Marked wrong for: "The telephone cable is long?" Other translations may well be more natural, but given that this kind of translation has been accepted for many other phrases / sentences, this seemed a bit of an unecessary nuisance.
Is this a transAtlantic cable we're talking about? Around here (U.S.) we usually say phone cord. (if talking to the generation that remembers phones with cords)
I found "cordon" for "cord"; then, I found that "cabluri" means "wiring", thus, "cordon" would not apply to such "electronic" uses. (But a native speaker is welcome to chip in here.)
DL doesn't recognise that if shortened to 'phone then the apostrophe to indicate the omission of the tele is a valid and older option - though sussex uni states "Writing things like... 'phone will, not to mince words, make you look like an affected old fuddy duddy who doesn't quite approve of anything that's happened since 1912. nothwithstanding my fuddy duddy-ness I should not be marked incorrect for my 'phone!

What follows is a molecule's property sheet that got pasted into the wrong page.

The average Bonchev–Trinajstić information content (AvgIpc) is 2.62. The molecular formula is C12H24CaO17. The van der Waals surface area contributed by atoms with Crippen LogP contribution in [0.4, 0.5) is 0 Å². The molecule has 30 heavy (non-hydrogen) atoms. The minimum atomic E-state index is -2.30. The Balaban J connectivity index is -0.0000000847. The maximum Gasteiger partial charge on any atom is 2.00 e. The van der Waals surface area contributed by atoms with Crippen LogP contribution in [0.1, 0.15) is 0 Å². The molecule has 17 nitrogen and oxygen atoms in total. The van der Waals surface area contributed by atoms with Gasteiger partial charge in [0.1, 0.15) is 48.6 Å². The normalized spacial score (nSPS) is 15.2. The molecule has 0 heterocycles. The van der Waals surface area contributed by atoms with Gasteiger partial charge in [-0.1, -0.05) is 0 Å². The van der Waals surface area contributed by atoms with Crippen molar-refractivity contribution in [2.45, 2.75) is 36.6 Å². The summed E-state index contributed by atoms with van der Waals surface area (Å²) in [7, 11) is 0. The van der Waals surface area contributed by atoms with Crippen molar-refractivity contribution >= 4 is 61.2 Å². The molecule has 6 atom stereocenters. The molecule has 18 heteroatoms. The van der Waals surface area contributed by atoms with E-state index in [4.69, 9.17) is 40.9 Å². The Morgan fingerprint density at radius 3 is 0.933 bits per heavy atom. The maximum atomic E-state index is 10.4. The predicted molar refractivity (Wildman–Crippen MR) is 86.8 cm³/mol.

Where are you from? An apostrophe before 'phone' to indicate that it is a shortened word is definitely not used in America (we just say phone) anymore, so I imagine this isn't the norm everywhere? Phone without the apostrophe was accepted for this one.
If telephone is accepted, then almost by definition 'phone (with apostrophe) should be accepted - though I'd have to agree with the essence of the Sussex Uni argument.
I'd also be tempted to say that if you can bring yourself to write Sussex uni.... shall we say the argument for punctuation of phone is weakened ;-)